Top 3 Tips For Writing Great Historical Fiction
By John Reese, Mar 12 2017 01:32PM
Like any genre there are tropes and devices that authors invariably weave through their narratives, but whether the overarching genre of Historical Fiction or its subgenres there are a succinct number of characteristics upon which the most memorable of bestsellers rise. The bedrock for authenticity has to be robust research but the inclusion of fact doesn’t necessarily make for a compelling read. Historical nuances have to be repurposed to serve the narrative without losing their symbolic impact. whilst avoiding the trap of having historical events whirling too perfectly around a novels main character.
Clearly, any view is subjective but we think our top 3 tips for writing bestselling Historical Fiction are a good place to start when setting out to write or refine Historical Fiction or its subgenres.
1 - Whether real or imagined, nuanced dialogue breathes life into a character and the period in which they live. Dialogue invariably reflects the attitudes, biases, beliefs and social expectations of the time but when too rigidly adhered to can come across as unwieldy and detract from a reader's enjoyment. The trick here is to include just enough vocabulary and phrases from the period to establish setting and authenticity.
2 - Readers read Historical Fiction because they are drawn to a time or place. They expect the past to come to life as they turn the pages and an author who fails to deliver in this respect faces the looming despondency of literary obscurity. More importantly, readers want to be immersed in time and place from the every start. Historical Fiction readers tend to be particularly discerning and failing to deliver this in the opening paragraphs will see interest quickly wane. Clothing, architecture and modes of transport are just some of hundreds of period aspects that quickly establish time and setting whilst helping to establish a theme that feels authentic in the context of a novels period of focus.
3 - Historical Fiction might be fact-centric but a plot must still make sense for the period of time it covers and be true to historical events. This is equally true of conflict which must accurately reflect the underlying social commentary of the chosen era and helps to establish that all important air of authenticity. It’s important to remember that Historical Fiction not only represents a different way of doing things but reflects a different way of thinking as well.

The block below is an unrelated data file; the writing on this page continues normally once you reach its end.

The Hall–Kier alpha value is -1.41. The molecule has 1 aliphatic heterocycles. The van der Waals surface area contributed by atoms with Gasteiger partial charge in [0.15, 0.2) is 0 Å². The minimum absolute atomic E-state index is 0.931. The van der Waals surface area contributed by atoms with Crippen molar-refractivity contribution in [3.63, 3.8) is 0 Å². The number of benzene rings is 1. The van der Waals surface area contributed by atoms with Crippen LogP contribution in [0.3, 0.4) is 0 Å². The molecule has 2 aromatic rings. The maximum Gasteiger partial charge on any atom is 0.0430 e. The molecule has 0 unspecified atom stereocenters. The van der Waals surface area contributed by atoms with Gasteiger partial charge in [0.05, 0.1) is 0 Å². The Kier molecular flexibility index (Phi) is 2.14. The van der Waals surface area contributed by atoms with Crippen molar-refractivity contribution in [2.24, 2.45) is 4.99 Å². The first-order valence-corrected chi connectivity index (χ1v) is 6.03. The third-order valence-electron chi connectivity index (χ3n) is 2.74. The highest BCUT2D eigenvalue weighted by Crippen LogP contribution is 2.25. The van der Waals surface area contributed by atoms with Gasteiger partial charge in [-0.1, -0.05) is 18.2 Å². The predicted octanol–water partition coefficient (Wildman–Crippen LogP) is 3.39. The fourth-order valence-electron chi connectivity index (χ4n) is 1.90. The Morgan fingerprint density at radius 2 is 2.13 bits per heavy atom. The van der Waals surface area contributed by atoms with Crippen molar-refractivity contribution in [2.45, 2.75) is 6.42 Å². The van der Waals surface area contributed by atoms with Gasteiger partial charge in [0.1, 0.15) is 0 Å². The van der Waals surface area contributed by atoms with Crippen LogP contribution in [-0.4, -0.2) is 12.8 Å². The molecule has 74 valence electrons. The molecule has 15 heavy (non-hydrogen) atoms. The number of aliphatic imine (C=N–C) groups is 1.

Despite its ever growing popularity and the vast dearth of Historical Fiction novels released, relatively few authors truly distinguish themselves or manage to carve out a niche which sets them apart. A fine example of an author who has successfully achieved this is Mary Morony whose Historical Family Saga series Apron Strings has won a host of rave reviews with Kirkus describing it as "Brilliantly written" and Mid West Book Review declaring it "The Perfect Read! "The BookViral review can be found HERE..
As we said earlier, any view is subjective and what we wanted to do with this blog post was to provide a point of reference upon which you could build. As always we hope we’ve given you something to reflect upon. Whatever your thoughts we are always open to comments and ideas and if you have a book you’d like to submit for review you can do so HERE.
I am an Historical Fiction writer, more by chance than original intent...I set out to tell a story set in the 60's in the Southern US, thinking Literary Fiction, however, through the weeds and forest came the characterization of Historical Fiction, which I accept. My tendency is to set my stories during a time I remember well, and am so glad to finally be able to see/show the world the value of the most disenfranchised folks in society, and do it in a way they will root for the main character, really enjoy the read, and learn from the settings. My debut novel, The Last Road Home, published by Kensington, was recently awarded the 2017 NC Sir Walter Award for Historical Fiction. I was humbled and honored by such recognition.
The best historical fiction I've read (listened to) in some time is The Outlaw Chronicles series (eight books) by Angus Donald about Robin Hood ... who himself is "fiction"... a legend / myth. There is plenty of "real history" of 12th century England, King John, 3rd Crusades et al seen thru the eyes of the legendary Robin Hood and his "Merry Men".
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